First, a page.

Conducting Mid-Year Performance Evaluations
by Marnie Green
June is a good time to conduct a mid-year performance evaluation with employees. The following is an excerpt from Painless Performance Evaluations: A Practical Approach to Managing Day to Day Employee Performance (2006). Please share these important ideas with the managers and supervisors in your organization to help them speak more confidently with employees about performance.
Good performance management means that you are giving feedback to employees at all times. If you've been remiss in this duty this year, now is the time to catch up. June is the mid-way point of most organization's annual performance evaluation cycle. Even if your organization has a different calendar for conducting evaluations (ie. anniversary dates or fiscal year calendars) this is a good time to make sure that your employees know how they are doing. Try a few of these ideas to ensure that your employees are getting frequent and clear performance feedback:
--Schedule a fifteen minute meeting with each of your employees to get an update from them on their progress toward the performance goals you set earlier this year. Ask them to come prepared to share with you the two or three accomplishments they've achieved so far and the two or three priorities they have for the rest of the year.
--Share with the employee the one or two things you think they have done effectively so far this year. Also, tell the employee the one or two things you'd like them to focus on for the rest of the year. The purpose of this conversation is to recognize the employee's progress and to ensure they continue to be productive.
--Ask the employee for feedback about the job. Questions like: "What's going well?" and "What needs to be improved?" will foster a lively conversation about the work and their performance. If employee retention is a challenge for your organization ask them, "What will it take to keep you here and happy?"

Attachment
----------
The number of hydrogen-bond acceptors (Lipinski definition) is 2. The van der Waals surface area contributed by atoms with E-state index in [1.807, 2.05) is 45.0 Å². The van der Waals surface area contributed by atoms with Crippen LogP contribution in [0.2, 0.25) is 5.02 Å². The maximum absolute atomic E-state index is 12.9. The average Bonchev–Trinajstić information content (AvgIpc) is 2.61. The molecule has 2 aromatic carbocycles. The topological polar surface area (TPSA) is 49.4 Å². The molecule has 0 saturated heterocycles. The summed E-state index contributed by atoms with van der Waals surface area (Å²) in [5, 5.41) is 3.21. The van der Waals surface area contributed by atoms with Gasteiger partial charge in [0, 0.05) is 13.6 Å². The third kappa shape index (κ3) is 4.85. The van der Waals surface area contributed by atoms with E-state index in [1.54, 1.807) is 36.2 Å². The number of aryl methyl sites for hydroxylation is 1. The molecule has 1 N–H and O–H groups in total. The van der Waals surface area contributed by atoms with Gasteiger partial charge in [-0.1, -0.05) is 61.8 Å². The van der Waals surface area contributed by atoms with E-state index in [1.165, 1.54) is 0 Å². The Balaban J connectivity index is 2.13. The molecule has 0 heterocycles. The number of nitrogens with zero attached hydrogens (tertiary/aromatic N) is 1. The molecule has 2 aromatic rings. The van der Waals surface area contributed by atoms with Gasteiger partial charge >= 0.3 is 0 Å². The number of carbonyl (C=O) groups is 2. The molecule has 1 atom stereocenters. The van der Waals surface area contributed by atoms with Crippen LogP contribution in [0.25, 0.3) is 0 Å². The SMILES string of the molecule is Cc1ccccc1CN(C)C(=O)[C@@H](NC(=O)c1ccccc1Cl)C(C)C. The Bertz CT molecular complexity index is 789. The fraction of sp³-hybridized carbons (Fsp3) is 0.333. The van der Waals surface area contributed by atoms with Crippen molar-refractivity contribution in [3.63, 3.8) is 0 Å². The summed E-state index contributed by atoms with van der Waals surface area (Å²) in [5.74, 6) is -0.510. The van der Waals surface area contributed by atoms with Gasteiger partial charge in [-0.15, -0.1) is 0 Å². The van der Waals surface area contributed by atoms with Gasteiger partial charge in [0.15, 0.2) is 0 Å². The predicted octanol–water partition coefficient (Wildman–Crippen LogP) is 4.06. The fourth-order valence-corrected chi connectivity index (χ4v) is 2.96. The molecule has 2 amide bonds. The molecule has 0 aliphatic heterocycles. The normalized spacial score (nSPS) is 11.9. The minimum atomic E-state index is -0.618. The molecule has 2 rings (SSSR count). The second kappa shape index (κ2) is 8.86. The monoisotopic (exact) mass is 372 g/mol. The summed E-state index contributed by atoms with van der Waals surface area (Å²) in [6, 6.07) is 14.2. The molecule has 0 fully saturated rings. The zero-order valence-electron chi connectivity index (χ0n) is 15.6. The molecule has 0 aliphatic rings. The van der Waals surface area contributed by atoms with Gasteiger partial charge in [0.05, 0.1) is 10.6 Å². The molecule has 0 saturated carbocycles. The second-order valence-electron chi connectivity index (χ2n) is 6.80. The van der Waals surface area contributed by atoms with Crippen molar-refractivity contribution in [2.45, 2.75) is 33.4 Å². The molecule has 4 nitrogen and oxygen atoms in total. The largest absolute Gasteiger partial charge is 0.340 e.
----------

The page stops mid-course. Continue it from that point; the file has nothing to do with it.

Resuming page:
--Document your conversation so that you can refer to it again when the annual performance evaluation is due. The conversation doesn't have to be documented on the official performance evaluation (unless your organization requires it). Just make sure you have good notes that you can use at the end of the year.
--Thank the employee for their hard work and encourage them to come to you frequently in the coming months for support and guidance. The mid-year review meeting is the perfect time to recommit yourself to the employee's success.
Marnie Green may be contacted at http://www.managementeducationgroup.com
Marnie E. Green is Principal Consultant of the Arizona-based Management Education Group, Inc. She is the author of Painless Performance Evaluations: A Practical Approach to Managing Day to Day Employee Performance (Pearson/Prentice Hall). Green is a speaker, author, and consultant who helps organizations develop leaders today for the workforce of tomorrow. Contact Green at http://www.managementeducationgroup.com